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Efficiency at the Price of Accuracy: The Case for Assigning MDLs to Multiple Districts and Circuits

Posted by on Wednesday, March 20, 2024 in Notes, Volume 77, Volume 77, Number 2.

Isaak Elkind | 77 Vand. L. Rev. 599

28 U.S.C. § 1407 allows for the centralization of unique cases into a single forum for pretrial purposes. The product is multidistrict litigation, known colloquially as the “MDL.” While initially conceived as a means of increasing efficiency for only particularly massive, complex litigation, MDLs have become pervasive. Today, over fifteen percent of all civil litigation—and fifty percent of all federal civil litigation—is consolidated into MDLs. Yet, MDLs are commonly overconsolidated, such that only one judge presides over hundreds, thousands, or even hundreds of thousands of individual cases at a time. Fewer than three percent of such cases return to their original forum for trial, meaning that a handful of judges wield considerable influence over a vast portion of this nation’s civil litigation.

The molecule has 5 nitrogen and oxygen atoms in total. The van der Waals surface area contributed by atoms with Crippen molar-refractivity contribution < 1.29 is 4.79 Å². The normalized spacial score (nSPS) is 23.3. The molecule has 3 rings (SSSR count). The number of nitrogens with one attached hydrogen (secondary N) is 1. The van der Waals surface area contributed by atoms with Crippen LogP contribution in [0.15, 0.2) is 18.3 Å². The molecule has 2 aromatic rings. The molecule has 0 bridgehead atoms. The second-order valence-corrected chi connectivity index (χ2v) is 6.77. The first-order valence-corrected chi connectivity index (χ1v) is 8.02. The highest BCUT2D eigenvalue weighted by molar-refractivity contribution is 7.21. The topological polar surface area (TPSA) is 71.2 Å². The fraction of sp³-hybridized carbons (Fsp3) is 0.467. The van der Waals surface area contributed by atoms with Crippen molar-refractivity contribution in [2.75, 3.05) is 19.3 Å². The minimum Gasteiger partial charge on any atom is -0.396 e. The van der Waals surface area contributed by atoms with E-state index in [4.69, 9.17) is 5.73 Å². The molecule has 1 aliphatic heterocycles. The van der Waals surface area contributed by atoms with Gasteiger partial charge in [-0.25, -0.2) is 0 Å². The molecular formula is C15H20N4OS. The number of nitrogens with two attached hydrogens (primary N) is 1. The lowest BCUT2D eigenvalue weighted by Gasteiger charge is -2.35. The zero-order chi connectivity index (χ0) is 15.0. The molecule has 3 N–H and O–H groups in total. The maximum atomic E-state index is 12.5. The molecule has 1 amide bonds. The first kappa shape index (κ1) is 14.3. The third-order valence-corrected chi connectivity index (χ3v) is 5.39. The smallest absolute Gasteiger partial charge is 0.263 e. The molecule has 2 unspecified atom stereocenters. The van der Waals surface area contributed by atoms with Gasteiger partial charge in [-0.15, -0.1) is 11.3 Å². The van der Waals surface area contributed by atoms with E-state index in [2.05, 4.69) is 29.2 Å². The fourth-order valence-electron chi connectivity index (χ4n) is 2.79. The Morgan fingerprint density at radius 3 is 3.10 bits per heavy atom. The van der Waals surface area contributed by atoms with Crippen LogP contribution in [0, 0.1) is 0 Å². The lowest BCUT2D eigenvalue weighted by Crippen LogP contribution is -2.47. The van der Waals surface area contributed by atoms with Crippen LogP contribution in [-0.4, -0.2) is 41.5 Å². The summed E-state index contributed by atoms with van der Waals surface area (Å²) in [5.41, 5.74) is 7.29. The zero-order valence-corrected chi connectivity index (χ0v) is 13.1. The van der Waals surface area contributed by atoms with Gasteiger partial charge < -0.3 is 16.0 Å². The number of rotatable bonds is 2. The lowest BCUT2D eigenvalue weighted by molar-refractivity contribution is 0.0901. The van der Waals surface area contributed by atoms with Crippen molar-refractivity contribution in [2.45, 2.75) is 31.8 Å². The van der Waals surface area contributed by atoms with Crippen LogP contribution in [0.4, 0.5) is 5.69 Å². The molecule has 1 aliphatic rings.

This Note illustrates how the current MDL scheme suffers from two accuracy problems due to concentrated decisionmaking. First, overburdened MDL judges are regularly tasked with making legally dubious decisions, often lacking concrete authority or procedural guidance. This is especially apparent with regard to choice of law: MDL judges, tasked with applying conflicting state and federal law, face an enormous interpretive burden. Such a burden drains the limited judicial resources of an MDL court and often results in judges neglecting to address nuances in conflicting law. Second, there is the problem of inaccurate outcomes, caused by subjecting hundreds or thousands of unique cases to a single, uniform decision. Statistically, the risk of an extreme decisional distribution is so high that risk-averse parties are induced to settle where they otherwise would not.

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Isaak Elkind